GENERIC BRANDS available? YES, abundant. SPARMECTIN PLUS CLORSULON is itself a generic versions of MERIAL's IVOMEC PLUS = IVOMEC SUPER.
Click here to learn more about GENERIC vs. ORIGINAL drugs.
For an overview on the most used antiparasitic injectable brands for livestock click here.
SPARMECTIN PLUS CLORSULON is one of the numerous injectables containig 1% ivermectin + 10% clorsulon for cattle, in this case from SPARHAWK.
Ivermectin is a broad spectrum parasiticide with efficacy against internal parasites (mainly roundworms) and against external parasites as well (mainly mites, lice, grubs, etc). This is why it is called an endectocide (controls endoparasites and ectoparasites). Ivermectin was the first macrocyclic lactone discovered and introduced in the 1980s by MS&D AgVet. It is the parasiticide for livestock and pets most widely used worldwide, with probably thousands of generic brands. Ivermectin is probably the best veterinary parasiticide ever developed, highly effective against roundworms as well as against numerous external parasites (ticks, flies, lice, mites, etc.). As all macrocyclic lactones, ivermectin used alone is ineffective against tapeworms and flukes, regardless of the delivery form. It is massively used in livestock and horses, less in pets. It is also used in agriculture and against household pests.
Clorsulon is a veteran flukicide introduced in the 1970s (by MS&D-AGVET), a benzenesulphonamide with a narrow spectrum of efficacy against a few trematode species. It has no efficacy whatsoever against roundworms (gastrointestinal, pulmonary, ocular, etc.) or tapeworms, nor against external parasites of cattle (mites, lice, ticks, grubs, etc). It is moderately used in cattle, not at all in sheep, goats, horses, swine, poultry or pets. It is not used in agriculture.
The reason for mixing clorsulon to ivermectin is adding efficacy against liver flukes (Fasciola hepatica), because ivermectin is not effective against any fluke species. However, at the dose rate used in this product clorsulon ensures efficacy only against the adult stages of Fasciola hepatica, but not against larvae. This is important because the most damaging stages of Fasciola hepatica are precisely the larvae migrating through the liver tissues. Adult liver flukes dwell mainly in the biliary ducts and are also damaging to cattle but substantially less than immature stages. Consequently cattle treated with this product won't be protected against immature liver flukes. There are products containing clorsulon that are also effective against late immature stages (≥8 weeks) of Fasciola hepatica, (e.g. various drenches). So far only flukicides containing triclabendazole are effective against all immature stages (≥1 week) of Fasciola hepatica, but are only available as drenches or pour-ons, not as injectables. and not in all countries (e.g. not aapproved in the USA). However, cases of resistance of Fasciola hepatica to triclabendazole in cattle have already been reported in several countries (e.g. Australia, The Netherlands, Argentina, Peru).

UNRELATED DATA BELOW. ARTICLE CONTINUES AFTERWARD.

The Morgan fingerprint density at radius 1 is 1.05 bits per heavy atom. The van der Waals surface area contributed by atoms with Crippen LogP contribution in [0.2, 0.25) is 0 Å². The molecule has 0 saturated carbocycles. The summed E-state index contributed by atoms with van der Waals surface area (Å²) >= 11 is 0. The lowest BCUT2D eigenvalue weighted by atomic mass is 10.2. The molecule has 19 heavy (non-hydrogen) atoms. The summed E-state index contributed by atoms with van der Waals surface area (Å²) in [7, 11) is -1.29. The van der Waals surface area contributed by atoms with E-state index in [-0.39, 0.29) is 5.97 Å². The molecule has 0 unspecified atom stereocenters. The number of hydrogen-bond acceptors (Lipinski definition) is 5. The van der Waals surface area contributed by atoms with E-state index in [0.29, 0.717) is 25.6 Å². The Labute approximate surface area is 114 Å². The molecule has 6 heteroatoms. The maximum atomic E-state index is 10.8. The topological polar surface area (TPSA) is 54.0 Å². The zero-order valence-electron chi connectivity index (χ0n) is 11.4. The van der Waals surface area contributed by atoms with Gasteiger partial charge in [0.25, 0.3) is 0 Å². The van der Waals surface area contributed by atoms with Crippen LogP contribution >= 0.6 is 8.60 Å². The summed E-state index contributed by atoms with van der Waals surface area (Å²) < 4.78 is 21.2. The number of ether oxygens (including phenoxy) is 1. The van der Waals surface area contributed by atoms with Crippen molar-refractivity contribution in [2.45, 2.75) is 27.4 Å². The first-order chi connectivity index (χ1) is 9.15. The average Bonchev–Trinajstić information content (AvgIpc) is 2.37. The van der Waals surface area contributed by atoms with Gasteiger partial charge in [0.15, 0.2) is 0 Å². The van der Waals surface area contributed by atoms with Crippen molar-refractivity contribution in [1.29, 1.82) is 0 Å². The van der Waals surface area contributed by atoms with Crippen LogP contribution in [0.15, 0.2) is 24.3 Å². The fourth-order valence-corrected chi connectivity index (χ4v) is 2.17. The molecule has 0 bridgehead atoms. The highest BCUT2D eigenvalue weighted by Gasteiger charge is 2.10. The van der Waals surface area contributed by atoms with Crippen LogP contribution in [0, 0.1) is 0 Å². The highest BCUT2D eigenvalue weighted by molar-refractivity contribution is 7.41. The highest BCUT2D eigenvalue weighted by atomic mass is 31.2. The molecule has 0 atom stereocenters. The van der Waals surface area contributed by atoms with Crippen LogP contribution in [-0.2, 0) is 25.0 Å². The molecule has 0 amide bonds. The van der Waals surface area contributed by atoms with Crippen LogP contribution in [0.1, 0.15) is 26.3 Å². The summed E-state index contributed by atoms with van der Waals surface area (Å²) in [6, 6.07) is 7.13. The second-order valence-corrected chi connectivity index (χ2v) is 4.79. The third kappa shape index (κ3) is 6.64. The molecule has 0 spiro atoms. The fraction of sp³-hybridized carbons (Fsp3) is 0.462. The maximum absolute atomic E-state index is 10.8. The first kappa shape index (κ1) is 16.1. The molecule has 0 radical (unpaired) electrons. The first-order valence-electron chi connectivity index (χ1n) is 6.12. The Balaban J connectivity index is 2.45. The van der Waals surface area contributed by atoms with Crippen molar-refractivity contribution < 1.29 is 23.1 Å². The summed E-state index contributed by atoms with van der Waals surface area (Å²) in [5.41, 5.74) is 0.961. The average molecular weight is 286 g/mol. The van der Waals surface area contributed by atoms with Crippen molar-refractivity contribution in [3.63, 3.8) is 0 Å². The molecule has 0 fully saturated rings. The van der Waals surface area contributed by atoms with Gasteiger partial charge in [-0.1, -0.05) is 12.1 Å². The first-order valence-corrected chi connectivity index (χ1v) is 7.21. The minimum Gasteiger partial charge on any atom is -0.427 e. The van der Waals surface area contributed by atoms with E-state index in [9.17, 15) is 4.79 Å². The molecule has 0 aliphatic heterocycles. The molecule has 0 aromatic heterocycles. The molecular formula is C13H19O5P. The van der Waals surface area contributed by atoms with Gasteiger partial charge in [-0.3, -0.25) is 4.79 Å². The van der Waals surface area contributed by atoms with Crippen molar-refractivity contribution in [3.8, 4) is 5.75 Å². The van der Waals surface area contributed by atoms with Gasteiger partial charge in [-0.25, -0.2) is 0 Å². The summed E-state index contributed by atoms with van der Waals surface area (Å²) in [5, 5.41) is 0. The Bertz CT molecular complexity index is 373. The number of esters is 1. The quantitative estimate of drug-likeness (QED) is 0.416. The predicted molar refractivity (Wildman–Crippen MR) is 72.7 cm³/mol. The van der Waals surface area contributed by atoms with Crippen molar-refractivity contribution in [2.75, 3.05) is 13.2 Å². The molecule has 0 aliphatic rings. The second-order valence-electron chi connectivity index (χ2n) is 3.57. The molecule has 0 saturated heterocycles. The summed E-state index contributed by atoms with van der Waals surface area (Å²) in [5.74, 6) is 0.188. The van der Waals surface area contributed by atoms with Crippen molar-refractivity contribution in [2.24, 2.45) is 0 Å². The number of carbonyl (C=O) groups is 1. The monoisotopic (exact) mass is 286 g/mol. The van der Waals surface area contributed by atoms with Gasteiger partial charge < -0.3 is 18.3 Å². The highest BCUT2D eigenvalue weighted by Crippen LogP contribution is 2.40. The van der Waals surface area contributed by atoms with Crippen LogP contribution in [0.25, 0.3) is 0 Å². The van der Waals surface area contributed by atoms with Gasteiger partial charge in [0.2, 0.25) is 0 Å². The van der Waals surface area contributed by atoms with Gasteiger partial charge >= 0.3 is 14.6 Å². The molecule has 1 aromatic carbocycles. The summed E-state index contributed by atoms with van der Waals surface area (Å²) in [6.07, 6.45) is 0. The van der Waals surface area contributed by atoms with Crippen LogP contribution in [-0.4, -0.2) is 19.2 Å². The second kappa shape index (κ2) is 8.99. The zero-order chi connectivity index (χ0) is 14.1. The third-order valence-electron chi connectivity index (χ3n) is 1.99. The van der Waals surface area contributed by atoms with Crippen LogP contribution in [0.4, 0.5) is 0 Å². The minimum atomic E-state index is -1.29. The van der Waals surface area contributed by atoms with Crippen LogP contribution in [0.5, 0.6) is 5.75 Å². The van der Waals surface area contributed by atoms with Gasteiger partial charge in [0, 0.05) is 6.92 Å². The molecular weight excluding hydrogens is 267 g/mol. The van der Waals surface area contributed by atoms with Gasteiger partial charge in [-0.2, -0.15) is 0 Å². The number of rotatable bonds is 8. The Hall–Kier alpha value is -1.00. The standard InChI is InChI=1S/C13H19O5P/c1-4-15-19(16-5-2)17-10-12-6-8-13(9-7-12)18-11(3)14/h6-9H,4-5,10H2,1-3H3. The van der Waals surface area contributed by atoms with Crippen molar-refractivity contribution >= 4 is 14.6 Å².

Being one of the best antiparasitics ever developed, ivermectin does not control all parasites of livestock. Unfortunately advertising and even the label of some generic formulations in less developed countries often include unsubstantiated claims. To help preventing confusion and misuse it is useful to know that whatever ivermectin 1% + clorsulon 10% injectable formulation administered at the usual recommended dose of 1 ml/50 kg bw DOES NOT CONTROL:
- Ticks (most species, e.g. Amblyomma spp, Dermacentor spp, Haemaphysalis spp, Hyalomma spp, Ixodes spp, etc.)
- Flies (e.g. horn flies, houseflies, stable flies, black flies, horse flies, etc.)
- Fleas (e.g. Ctenocephalides spp)
- Tapeworms (e.g. Moniezia spp spp)
Click here for general information on good practices for the prevention and control of gastrointestinal worms in livestock.
This article IS NOT A PRODUCT LABEL. It offers complementary information that may be useful to veterinary professionals and users that are not familiar with veterinary antiparasitics.
Information offered in this article has been extracted from publications issued by manufacturers, government agencies (e.g. EMEA, FDA, USDA, etc.) or in the scientific literature. No guarantee is given on its accuracy, integrity, sufficiency, actuality and opportunity, and any liability is denied. Read the site's DISCLAIMER.
In case of doubt contact the manufacturer or a veterinary professional.